Catching all Threats – Known, Unknown, and Unknown Unknown — Before They Can Harm You

By Joshua Behar

At a news briefing in 2002, then U.S. Secretary of Defense Donald Rumsfeld, famously broke down threats into three categories of “knowability”: “Known knowns,” are the threats we are fully aware of; “known unknowns,” are the things we know we don’t know; and finally, the “unknown unknowns” – those threats that we don’t even know we don’t know.

While Rumsfeld was relating to questions of national security, his mind-bending, tongue-twisting classifications apply equally well to cybersecurity. In fact, they serve as a valuable framework for thinking about the layers of defense every enterprise needs to protect its networks and systems from threats – whether known knowns, known unknowns, or even unknown unknowns.

Blocking the Known Knowns: Anti-Virus and Firewalls

Even for the most veteran internet users (and pardon if I wax nostalgic here), it’s hard to remember when the net was new, and sites were few. Similarly, it’s hard to remember back to a time where we thought that the pool of viruses and malware was knowable and finite.

Early anti-virus solutions aimed to block known viruses. However, as the list grew longer and longer, and progressively less manageable, anti-virus solutions also grew more sophisticated, able to recognize patterns and signatures as well as individual viruses. The introduction of firewalls, which filter known elements that are recognizable as malicious, complemented anti-virus solutions, forming a then-strong basic layer of perimeter protection against known malware.

Protection from Known Unknowns: URL Filtering and Sandboxes

With time, the number of viruses and malware grew too extensive to list. Malware developers began leveraging small variations to render known threats undetectable, much as bacteria develop mutations that render them antibiotic-resistant. While these threats are not fully known, security solutions “know” they are out there, are familiar with their general profile, and offer some protection from these “known unknown” threats.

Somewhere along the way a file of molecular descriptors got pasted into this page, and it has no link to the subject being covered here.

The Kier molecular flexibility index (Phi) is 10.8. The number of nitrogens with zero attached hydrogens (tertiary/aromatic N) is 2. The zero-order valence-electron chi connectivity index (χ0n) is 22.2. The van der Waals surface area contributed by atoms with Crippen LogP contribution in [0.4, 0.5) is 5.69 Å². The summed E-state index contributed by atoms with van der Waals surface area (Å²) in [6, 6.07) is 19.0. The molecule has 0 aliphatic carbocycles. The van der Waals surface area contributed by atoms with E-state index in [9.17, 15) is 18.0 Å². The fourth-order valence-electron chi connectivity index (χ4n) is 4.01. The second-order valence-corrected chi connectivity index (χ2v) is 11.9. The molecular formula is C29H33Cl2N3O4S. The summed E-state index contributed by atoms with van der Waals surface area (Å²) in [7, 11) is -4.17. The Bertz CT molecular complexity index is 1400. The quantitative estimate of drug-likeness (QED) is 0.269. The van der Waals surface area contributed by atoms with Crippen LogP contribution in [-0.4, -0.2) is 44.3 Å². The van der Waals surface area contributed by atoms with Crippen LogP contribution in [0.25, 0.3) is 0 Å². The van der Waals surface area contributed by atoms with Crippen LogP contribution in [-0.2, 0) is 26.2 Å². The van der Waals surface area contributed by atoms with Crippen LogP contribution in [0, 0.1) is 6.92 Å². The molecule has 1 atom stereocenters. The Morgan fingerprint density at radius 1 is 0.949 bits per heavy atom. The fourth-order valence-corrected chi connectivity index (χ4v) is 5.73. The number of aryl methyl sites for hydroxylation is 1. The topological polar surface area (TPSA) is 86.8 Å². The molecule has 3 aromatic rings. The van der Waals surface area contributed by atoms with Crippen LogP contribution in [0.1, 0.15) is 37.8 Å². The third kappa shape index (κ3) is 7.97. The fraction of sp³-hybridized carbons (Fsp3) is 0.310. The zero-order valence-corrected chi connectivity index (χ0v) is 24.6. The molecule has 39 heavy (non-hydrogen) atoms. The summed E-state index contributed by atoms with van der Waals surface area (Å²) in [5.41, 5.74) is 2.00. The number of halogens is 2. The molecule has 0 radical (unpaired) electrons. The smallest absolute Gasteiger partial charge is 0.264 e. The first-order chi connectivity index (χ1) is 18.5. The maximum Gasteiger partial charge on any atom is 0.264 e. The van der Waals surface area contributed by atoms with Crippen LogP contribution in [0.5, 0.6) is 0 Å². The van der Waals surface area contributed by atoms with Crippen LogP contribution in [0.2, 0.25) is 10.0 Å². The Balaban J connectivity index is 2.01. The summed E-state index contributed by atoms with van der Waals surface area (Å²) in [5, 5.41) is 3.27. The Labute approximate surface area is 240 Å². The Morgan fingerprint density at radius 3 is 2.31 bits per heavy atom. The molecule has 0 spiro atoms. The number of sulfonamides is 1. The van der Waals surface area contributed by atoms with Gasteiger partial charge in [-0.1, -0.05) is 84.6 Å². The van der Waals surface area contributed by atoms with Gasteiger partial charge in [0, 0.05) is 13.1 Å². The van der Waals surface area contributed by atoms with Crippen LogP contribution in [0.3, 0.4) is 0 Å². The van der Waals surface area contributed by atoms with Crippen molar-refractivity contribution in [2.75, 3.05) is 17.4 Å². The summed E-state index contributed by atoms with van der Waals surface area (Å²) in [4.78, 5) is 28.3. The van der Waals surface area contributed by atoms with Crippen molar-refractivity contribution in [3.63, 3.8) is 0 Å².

URL filters, for instance, enable enterprises to simply block sites deemed risky or unnecessary for business, thus, protecting endpoints and networks from unknown threats that might lurk on those sites. Sandboxes represent a somewhat more nuanced approach to the “known unknown” challenge, providing a safe space in which files run until malware within is “outed” and makes itself known.

Defending Against Unknown Unknowns

The trouble is that not all web-borne threats are known, or even known to be unknown. The internet is teeming with unknown unknowns, a whole host of fast-evolving malware and other exploits that are unrecognized by and invisible to antivirus, network filters, intrusion detection/prevention systems, and other classic defensive solutions. Traditional decision-based security approaches, which depend on recognizing how the malware your system is likely to encounter looks and behaves, simply cannot defend against the myriad unknown unknown threats that lurk on the web.

One solution that effectively safeguards organizations from the unknown and unknowable dangers of internet browsing is Remote Browser Isolation (RBI). RBI renders all browser-executable code remotely so potentially risky files or code never reach the user device or organizational system.

Instead, websites are rendered in an isolated and disposable container, away from endpoints and networks. Since only a safe data stream reaches the user’s browser, users are free to browse any site that they need without danger. When the user closes a tab or stops browsing, the container is discarded along with any malicious code picked up from the session.

Since RBI solutions prevent all browser-borne executable code from reaching user devices or organizational systems, it protects against all threats, known or unknown.

In a world of limitless unknowable threats, true security lies in reducing the need to “know thy enemy” and proactively isolating even unknowable risks, such as browser-borne threats, where they can do no harm.  

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